Lady Bird Johnson Wildflower Center - The University of Texas at Austin information

 Native Plant Database

Mimosa borealis


Fragrant mimosa, Pink Mimosa


Fabaceae (Pea Family)



Mimosa borealis (Fragrant mimosa)
Stone, Robert L.
The long, slender, intricately-branched stems of this 2-6 ft. deciduous shrub are curving or straight, with small thorns scattered along the branches. Leaves are delicately bipinnate. Sprawling, long-branched thorny shrub with clusters of aromatic flowers. The fragrant, pink flowers occur in soft, dense ball-shaped clusters about 1/2 in. in diameter.


Image Gallery:

30 photo(s) available

Plant Characteristics

Duration: Perennial
Habit: Shrub
Leaf Retention: Deciduous
Leaf Arrangement: Alternate
Leaf Complexity: Bipinnate
Size Notes: 2-6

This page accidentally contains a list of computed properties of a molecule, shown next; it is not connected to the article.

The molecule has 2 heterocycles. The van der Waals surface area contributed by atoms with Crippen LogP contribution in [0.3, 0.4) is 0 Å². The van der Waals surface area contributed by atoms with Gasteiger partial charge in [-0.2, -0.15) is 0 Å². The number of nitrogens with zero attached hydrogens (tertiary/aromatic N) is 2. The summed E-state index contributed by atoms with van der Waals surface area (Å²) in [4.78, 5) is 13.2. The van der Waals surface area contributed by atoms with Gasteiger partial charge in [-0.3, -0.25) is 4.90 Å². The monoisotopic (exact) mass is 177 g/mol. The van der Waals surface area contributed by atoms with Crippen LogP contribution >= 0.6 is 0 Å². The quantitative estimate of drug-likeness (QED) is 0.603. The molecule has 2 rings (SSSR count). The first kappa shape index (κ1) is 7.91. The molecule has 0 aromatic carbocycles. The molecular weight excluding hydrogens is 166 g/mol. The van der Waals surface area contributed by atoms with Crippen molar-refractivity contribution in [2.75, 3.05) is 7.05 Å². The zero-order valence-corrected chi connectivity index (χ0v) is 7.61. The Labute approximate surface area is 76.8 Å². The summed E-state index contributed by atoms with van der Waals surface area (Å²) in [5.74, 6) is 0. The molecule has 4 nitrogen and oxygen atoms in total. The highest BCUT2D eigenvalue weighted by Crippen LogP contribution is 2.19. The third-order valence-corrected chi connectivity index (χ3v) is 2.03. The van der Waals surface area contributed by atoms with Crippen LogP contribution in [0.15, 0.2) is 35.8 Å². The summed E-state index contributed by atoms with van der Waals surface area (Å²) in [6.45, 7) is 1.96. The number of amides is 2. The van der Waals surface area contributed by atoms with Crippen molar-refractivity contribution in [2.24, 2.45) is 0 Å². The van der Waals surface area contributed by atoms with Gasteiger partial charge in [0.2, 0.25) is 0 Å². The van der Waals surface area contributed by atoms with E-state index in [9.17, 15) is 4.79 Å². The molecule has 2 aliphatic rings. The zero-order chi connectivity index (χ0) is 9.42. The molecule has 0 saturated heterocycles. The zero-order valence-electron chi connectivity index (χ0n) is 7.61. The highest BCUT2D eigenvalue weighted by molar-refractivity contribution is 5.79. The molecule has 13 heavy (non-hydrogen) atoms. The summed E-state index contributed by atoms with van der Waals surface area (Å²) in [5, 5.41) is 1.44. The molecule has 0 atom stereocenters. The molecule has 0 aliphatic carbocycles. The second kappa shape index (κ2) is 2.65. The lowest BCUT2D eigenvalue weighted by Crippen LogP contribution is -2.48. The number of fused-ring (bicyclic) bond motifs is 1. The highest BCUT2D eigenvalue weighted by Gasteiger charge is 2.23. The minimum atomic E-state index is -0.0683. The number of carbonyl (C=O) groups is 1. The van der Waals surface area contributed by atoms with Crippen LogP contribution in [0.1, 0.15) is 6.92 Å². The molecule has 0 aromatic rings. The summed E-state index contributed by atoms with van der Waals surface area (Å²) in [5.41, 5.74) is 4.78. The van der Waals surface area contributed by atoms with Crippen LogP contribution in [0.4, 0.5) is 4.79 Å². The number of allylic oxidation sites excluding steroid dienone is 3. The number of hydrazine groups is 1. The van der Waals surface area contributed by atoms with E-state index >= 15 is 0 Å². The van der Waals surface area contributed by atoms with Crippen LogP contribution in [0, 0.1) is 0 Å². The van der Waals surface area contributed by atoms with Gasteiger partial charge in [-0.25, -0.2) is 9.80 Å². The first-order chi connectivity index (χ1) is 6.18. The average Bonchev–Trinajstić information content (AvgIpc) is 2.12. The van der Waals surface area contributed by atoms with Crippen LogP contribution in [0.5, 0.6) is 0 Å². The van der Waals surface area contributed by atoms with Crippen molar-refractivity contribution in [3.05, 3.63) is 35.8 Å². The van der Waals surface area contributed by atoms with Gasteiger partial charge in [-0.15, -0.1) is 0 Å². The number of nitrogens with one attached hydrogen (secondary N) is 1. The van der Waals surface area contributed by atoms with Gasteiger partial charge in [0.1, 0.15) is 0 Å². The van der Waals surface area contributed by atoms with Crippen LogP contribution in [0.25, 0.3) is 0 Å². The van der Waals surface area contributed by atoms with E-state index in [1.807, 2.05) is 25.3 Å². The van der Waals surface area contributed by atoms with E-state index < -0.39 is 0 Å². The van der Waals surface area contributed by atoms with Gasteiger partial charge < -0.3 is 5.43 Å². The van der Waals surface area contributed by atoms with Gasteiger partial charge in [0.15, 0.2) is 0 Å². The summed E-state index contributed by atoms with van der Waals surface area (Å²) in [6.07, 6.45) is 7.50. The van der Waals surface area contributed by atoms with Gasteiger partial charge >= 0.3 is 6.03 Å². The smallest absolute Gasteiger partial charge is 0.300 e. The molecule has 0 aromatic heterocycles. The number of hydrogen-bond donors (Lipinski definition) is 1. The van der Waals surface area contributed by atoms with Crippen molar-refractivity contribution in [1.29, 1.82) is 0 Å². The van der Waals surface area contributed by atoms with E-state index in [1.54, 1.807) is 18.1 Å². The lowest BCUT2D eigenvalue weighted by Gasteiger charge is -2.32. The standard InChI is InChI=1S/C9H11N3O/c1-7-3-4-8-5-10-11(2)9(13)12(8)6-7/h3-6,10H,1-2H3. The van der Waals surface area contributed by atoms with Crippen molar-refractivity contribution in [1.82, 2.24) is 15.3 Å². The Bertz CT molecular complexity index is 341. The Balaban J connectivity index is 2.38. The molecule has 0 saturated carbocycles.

Flower:
Fruit:
Size Class: 3-6 ft.

Bloom Information

Bloom Color: Pink
Bloom Time: Mar , Apr , May , Jun , Jul

Distribution

USA: CO , KS , NM , OK , TX
Native Distribution: OK to KS & s.e. CO, s. through c. & w. TX & NM to Mex.
Native Habitat: Rocky hills; canyons; brushy areas

Growing Conditions

Water Use: Low
Light Requirement: Sun , Part Shade
Soil Moisture: Dry
Cold Tolerant: yes
Heat Tolerant: yes
Soil Description: Rocky soils. Limestone-based, Caliche type, Sandy, Sandy Loam, Medium Loam, Clay Loam Clay
Conditions Comments: This thorny shrub is covered with small, very fragrant pink puffballs in the spring. It is a good nectar source for bees and butterflies. Great for the xeric garden. Plant away from high traffic areas. Can take extreme heat and harsh conditions once established.

Benefit

Use Ornamental: Showy, Aromatic, Accent tree or shrub, Rock gardens, Blooms ornamental, Long-blooming, Perennial garden
Use Wildlife: Nectar-insects, Browse, Cover
Conspicuous Flowers: yes
Fragrant Flowers: yes
Nectar Source: yes
Deer Resistant: High

Last Update: 2007-01-01